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The city council and the film business

miiramar
Mural at the Roxy Cinema in Miramar, used in WCC advertisement

by Lindsay Shelton
The Wellington City Council sent me a delusional twitter yesterday. The message was clear. The twitter told me that the council has decided to create a film industry in Miramar.

The twitter was a repeat of a the message in a full page advertisement in the DomPost.

“We’re working to develop a film precinct in Miramar with a world-class film museum in the central city”

There are two parts to that confusingly guileless message. Let’s start with the first half: the council wants us to think that it’s doing something to create film-making activity in Miramar?

It wants us to forget that the film precinct in Miramar has been there for two decades, since the establishment of Weta Workshop and then Weta Digital and Park Road Post Production and Stone Street Studios. Not because of anything that the council might have done. But because of the unique and enormous talent of Peter Jackson and his colleagues.

Perhaps the person who wrote the twitter didn’t pay enough attention to what the council is actually doing.

“Considering the development” of a film precinct is somewhat different from “working” to develop it. as the twitter misleading claimed. And anyway, once they’ve finished considering their idea, they’ll have discovered that the precinct exists already. Without needing council help. Unless the council is thinking of using the rates to invest in a few movies. Or perhaps it’s thinking of having plaques in the pavements, with the names and palm-prints of famous Wellington film makers. As they do on Hollywood Boulevard in Los Angeles. (Well, not Wellington film-makers, but you know what I mean).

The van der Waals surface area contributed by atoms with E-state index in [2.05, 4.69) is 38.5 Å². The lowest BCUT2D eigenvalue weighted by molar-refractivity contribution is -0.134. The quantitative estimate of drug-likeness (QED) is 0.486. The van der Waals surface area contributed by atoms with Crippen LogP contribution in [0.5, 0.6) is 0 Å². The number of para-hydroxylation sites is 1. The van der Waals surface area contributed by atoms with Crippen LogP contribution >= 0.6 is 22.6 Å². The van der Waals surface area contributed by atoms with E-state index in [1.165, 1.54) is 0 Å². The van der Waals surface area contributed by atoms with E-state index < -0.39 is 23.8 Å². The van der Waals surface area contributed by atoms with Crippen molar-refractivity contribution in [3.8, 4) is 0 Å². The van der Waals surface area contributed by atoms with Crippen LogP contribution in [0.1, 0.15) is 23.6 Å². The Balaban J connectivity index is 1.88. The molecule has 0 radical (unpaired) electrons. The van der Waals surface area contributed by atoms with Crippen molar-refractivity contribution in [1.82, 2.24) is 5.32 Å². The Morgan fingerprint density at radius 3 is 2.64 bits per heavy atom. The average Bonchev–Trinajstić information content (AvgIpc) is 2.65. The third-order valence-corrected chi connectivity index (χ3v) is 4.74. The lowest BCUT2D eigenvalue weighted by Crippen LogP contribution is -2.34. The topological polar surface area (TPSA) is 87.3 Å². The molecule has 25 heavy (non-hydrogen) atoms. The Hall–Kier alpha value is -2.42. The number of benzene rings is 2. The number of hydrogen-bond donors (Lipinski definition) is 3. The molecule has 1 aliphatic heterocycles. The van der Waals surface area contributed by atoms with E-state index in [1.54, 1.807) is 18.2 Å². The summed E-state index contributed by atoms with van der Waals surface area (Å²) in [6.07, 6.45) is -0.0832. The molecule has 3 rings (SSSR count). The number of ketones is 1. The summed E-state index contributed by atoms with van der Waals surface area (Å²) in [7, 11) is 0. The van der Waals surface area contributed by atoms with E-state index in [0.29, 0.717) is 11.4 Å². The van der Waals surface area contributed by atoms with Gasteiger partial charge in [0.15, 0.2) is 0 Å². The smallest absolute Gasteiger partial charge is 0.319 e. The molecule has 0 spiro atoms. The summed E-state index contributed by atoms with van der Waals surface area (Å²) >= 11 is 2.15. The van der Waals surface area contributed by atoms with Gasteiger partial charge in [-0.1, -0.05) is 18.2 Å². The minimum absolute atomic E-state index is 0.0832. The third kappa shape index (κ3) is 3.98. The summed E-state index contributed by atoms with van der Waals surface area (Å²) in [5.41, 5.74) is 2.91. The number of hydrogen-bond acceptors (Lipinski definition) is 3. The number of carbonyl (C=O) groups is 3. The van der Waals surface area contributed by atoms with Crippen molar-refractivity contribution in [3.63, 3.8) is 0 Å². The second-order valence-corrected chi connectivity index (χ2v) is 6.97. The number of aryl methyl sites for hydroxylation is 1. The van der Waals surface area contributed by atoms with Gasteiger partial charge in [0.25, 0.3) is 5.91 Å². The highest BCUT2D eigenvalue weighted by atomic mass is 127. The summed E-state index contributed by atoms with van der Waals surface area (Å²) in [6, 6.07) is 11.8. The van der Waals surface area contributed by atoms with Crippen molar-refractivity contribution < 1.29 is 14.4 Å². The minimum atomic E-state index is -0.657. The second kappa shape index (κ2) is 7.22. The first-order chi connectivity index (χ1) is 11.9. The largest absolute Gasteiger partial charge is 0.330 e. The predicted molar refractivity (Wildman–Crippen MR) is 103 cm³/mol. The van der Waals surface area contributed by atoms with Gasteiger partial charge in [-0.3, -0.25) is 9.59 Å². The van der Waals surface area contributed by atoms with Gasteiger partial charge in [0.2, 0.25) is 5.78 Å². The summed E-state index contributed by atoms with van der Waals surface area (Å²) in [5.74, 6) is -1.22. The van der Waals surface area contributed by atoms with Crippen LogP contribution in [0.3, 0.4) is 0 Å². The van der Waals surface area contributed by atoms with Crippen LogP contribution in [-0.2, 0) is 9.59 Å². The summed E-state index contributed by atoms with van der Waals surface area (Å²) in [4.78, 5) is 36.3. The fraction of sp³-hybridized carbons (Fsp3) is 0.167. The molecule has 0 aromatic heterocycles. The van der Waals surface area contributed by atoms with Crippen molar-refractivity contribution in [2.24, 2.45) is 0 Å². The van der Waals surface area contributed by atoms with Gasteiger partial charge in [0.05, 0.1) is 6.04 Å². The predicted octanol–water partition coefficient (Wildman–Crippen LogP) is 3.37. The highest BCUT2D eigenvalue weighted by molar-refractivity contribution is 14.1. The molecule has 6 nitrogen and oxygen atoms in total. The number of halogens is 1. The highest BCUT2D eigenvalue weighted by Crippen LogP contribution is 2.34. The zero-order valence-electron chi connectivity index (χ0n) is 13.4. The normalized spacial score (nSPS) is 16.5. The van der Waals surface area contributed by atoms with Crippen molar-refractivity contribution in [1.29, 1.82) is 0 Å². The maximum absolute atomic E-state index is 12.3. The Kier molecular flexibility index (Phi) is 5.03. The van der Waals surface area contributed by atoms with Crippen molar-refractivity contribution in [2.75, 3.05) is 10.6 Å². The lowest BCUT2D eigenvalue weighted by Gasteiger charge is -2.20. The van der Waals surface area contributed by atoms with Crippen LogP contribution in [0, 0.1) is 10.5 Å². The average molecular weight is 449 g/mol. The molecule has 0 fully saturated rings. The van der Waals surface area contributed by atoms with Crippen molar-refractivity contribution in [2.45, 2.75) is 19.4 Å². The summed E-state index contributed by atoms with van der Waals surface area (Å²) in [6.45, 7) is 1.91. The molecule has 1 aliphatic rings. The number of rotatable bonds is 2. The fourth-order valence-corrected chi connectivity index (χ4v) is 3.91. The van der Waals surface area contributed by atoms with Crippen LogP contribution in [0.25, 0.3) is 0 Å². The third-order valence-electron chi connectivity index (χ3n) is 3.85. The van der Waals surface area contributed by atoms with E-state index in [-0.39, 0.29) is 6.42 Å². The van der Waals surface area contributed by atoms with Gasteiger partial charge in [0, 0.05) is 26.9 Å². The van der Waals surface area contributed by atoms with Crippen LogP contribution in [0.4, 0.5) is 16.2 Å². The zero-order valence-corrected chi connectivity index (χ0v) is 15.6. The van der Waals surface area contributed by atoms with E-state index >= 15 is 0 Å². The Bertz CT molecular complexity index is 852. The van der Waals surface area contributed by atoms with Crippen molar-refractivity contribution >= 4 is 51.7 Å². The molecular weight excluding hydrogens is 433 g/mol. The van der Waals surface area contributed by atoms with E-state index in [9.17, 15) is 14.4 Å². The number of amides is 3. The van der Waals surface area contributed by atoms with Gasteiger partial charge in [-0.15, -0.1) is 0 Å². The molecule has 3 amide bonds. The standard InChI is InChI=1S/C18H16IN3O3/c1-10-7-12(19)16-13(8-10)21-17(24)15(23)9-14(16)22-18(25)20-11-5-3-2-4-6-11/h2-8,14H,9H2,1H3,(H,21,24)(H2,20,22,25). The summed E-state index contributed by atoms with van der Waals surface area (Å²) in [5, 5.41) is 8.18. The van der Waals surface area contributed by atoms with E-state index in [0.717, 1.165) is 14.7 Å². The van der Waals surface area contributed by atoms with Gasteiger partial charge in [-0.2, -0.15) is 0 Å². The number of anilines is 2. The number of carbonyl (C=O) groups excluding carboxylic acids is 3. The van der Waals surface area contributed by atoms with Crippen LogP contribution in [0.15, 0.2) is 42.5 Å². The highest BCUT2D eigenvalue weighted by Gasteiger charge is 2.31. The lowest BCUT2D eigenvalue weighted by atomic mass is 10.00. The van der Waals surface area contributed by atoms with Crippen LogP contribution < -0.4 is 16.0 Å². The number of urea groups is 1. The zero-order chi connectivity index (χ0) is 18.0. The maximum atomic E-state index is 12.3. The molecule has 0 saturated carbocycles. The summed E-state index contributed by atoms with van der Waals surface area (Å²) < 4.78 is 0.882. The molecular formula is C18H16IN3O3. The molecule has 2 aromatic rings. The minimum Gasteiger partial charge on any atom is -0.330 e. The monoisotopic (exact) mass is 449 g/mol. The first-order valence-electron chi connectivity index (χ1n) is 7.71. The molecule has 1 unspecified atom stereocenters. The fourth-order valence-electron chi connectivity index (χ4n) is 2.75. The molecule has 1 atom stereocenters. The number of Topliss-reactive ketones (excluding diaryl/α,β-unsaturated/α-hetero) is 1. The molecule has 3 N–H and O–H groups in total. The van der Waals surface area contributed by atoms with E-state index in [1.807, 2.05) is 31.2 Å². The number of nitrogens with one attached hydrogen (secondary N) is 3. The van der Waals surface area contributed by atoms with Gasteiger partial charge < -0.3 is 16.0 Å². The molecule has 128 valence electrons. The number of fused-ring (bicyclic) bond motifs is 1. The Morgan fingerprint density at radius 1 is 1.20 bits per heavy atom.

Then consider the second half of the message – the council’s strange statement that it is developing a film museum. Of world class, of course. Would anyone expect a museum which didn’t reach such a standard?

The logic is impossible to follow. The council wants us to believe that its staff have the knowledge and experience and talent (and spare time) to create a new museum? And it also wants to believe that a film museum in the central city will somehow help establish a film precinct in Miramar?

This part of the message seems to be a continuation of the the council’s embarrassing efforts to claim ownership of the film museum project. But everyone knows that the film museum is a long-term project of Sir Peter and Sir Richard, which will be developed, or not, according to their timeline and their wishes, and not according to the timeline or the dreams of the city council.

There’s more. If you keep on reading the details of the city council’s film precinct, you discover that the council, seemingly oblivious to the existence of a world-class film school in Vivian Street and a world-class and long-established academic film degree course at Victoria University, has come up with the idea of having “an international film school” somewhere inside its film precinct. Has it told the film school and the university that it wants to go into competition with them? It should stay out of the education business, and stick to making movies. World class ones, of course.